Port & Shore Excursions -- most of the excursions are included. These consist of walking tours, a canal boat ride, trips to a palace and a cathedral. There were also a couple of optional cruises, which cost about 50 Euros per person. We took the optional tulip tour and Armhein battlefield tour. If you like culture and history, this is a great cruise. In Amsterdam, we took the included walking tour and canal boat ride. There was also an optional tour to a diamond factory, which we skipped. We also skipped the included excursion to the Keukenhof Gardens on the last day because we preferred to walk around Amsterdam. It is a great city--crowded and full of bikes, but a lot of fun. It was relatively clean and we felt safe everywhere we went. Most of the people in the shops spoke English. Everyone was friendly. Note that several of the museums were closed for renovations. In fact, it seemed that everywhere we went, something was closed for renovation. When buildings are 1,000 years old, this is to be expected. One thing I should warn you about Amsterdam. They are extremely tolerant about sex. Many of the souvenir shops sell X-rated items. My "favorite" was the salt and pepper shakers shaped like a certain male body part. Also, the postcards, which are exhibited in plain view, were at times explicit. I'm not a prude, but I winced at a few of them.

We wanted to tour the Anne Frank house, but the lines were long. I tried to buy tickets online, but had waited until just a day or two before the cruise, so the online tickets were gone. I recommend getting tickets online and getting them far ahead of time.

Hoorn--we took a guided tour of this delightful fishing village. We learned about how the Dutch have reclaimed much of their land from the sea. The best part of this town was the visit to a local home. We broke into groups of four and six and spent an hour with a local family in their home. This is the first year Viking has done this, and judging from the remarks from the other passengers, it was a big success. I thought it might be awkward going into a stranger's house, but the family we met with was so friendly that we soon felt at home.

Armhein--we took the included excursion to the Paleis Het Loo, which was the winter "hunting lodge" for King William and Queen Mary. As a graduate of their namesake school, I was particularly interested in this. This was also the first real palace I had ever seen. It was restored beautifully. There was also an exhibit of the former Queen Wilhelmina's clothes (she was a sturdy woman) and the various household items she used during her rein. There was also an exhibit of portraits done of Queen Beatrice by Holland citizens. Awesome. In the afternoon we took the optional battlefield tour for the failed Operation Market Place battle during WWII. We visited several places during this tour, including the bridge that the Allies failed to protect, the Airborne Museum, and the cemetery. Our guide was a native of Armhein and shared some personal experiences from the war. If you like WWII history, you must do this tour.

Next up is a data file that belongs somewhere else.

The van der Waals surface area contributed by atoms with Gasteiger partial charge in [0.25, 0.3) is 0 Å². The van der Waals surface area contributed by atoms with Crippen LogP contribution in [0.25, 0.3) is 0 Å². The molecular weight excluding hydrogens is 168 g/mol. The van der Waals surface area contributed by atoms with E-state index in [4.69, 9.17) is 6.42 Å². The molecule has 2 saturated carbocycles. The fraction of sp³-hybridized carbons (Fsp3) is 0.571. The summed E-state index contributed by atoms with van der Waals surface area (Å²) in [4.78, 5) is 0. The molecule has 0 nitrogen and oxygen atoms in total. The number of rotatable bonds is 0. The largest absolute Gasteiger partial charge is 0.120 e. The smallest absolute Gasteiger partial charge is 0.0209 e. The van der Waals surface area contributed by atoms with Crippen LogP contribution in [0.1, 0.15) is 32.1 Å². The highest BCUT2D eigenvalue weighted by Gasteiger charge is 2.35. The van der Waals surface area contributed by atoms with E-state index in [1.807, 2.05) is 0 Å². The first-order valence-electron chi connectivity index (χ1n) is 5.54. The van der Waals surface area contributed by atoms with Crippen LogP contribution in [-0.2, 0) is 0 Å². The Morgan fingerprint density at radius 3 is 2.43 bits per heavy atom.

Speaking of guides, they were wonderful. Each was a native of the town we visited. Each provided personal views and insights. Most of them were very funny. All of them were informative and entertaining. These excursions were one of the highlights of the cruise.

Kinderdijk--this was a short stop in a very small town, where we got to see the inside of a working windmill. This, like many of the excursions, was much better than I expected.

Antwerp-- Belgium. Another walking tour with an excellent guide and a trip to a cathedral--my first cathedral outside the U.S. It also housed several Ruben paintings. This city, like Amsterdam, had beautiful architecture. Plus, being in Belgium, there were plenty of shops selling chocolate and lace. In the afternoon we walked around and walked the tunnel that ran under the river to the other side of the city. To get down to the tunnel we rode a wooden escalator. Pretty neat.

Brugge and Ghent. We did both cities in one day, and we could have used a day for each city. The walking tour in Brugge required a lot of walking. Stein warned the older passengers that it might be too much walking for some of them. Plus, all the cities have cobblestones so the walking is uneven. Be prepared for this if you are not steady on your feet. Both cities were delightful but as I said, I wish we could have spent an entire day in each one. On the way back, we stopped at Rotterdam, but we did not get there until dinner. They offered a walking tour at 9 p.m., but with temps below freezing, we opted to stay indoors. We left Rotterdam at 11 so we never got to see the city.

DeltaWorks -- back to Holland on Day 8. Today we learned more about how the Dutch keep the sea at bay. Engineers would love this excursion. I did too. We also visited a museum commemorating a huge flood in 1953 that resulted in the building of the dam and lock system that we visited. The museum was highly interactive. Here, our guide, who was a child during the flood, told us a personal story that sent chills!

Disembarkation -- this went very smoothly. Stein posted a list of disembarkation times for each cabin number and gave us color coded luggage tags. Unlike the ocean cruises I have been on, we did not have to put our bags outside our stateroom the night before. Instead, we had to put them there only ½ hour before our assigned time. We were whisked off to the airport where we boarded our plane for home.

Summary--we were very impressed with our first Viking River cruise. Although the average age of the passengers was older than us (I'm 53 and my husband is 62) and less energetic than us, the trip was wonderful. I highly recommend a river cruise and Viking.

Publication Date: 04/05/13